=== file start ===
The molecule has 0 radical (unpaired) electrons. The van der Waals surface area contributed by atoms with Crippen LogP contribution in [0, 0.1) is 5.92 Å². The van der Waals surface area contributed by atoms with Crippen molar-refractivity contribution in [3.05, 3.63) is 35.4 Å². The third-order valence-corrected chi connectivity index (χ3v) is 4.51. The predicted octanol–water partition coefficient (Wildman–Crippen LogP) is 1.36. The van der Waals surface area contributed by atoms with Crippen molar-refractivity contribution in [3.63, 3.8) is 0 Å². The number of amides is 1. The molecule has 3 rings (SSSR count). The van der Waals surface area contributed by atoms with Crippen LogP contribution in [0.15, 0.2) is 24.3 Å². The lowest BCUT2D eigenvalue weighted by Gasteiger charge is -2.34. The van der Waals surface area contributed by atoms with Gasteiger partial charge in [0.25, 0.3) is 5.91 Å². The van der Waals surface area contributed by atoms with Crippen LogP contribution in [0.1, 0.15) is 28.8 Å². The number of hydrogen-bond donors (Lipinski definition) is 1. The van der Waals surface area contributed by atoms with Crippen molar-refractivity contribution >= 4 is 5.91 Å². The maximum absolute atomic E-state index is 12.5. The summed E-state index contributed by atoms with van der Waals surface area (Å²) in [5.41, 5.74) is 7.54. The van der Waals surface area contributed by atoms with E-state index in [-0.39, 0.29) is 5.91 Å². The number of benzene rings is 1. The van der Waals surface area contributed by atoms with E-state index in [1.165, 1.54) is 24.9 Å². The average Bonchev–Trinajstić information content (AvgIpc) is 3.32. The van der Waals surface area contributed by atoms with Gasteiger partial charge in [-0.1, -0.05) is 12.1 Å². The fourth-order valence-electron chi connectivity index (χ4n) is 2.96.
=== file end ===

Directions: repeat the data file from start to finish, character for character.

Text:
The molecule has 0 radical (unpaired) electrons. The van der Waals surface area contributed by atoms with Crippen LogP contribution in [0, 0.1) is 5.92 Å². The van der Waals surface area contributed by atoms with Crippen molar-refractivity contribution in [3.05, 3.63) is 35.4 Å². The third-order valence-corrected chi connectivity index (χ3v) is 4.51. The predicted octanol–water partition coefficient (Wildman–Crippen LogP) is 1.36. The van der Waals surface area contributed by atoms with Crippen molar-refractivity contribution in [3.63, 3.8) is 0 Å². The number of amides is 1. The molecule has 3 rings (SSSR count). The van der Waals surface area contributed by atoms with Crippen LogP contribution in [0.15, 0.2) is 24.3 Å². The lowest BCUT2D eigenvalue weighted by Gasteiger charge is -2.34. The van der Waals surface area contributed by atoms with Gasteiger partial charge in [0.25, 0.3) is 5.91 Å². The van der Waals surface area contributed by atoms with Crippen LogP contribution in [0.1, 0.15) is 28.8 Å². The number of hydrogen-bond donors (Lipinski definition) is 1. The van der Waals surface area contributed by atoms with Crippen molar-refractivity contribution >= 4 is 5.91 Å². The maximum absolute atomic E-state index is 12.5. The summed E-state index contributed by atoms with van der Waals surface area (Å²) in [5.41, 5.74) is 7.54. The van der Waals surface area contributed by atoms with E-state index in [-0.39, 0.29) is 5.91 Å². The number of benzene rings is 1. The van der Waals surface area contributed by atoms with E-state index in [1.165, 1.54) is 24.9 Å². The average Bonchev–Trinajstić information content (AvgIpc) is 3.32. The van der Waals surface area contributed by atoms with Gasteiger partial charge in [-0.1, -0.05) is 12.1 Å². The fourth-order valence-electron chi connectivity index (χ4n) is 2.96.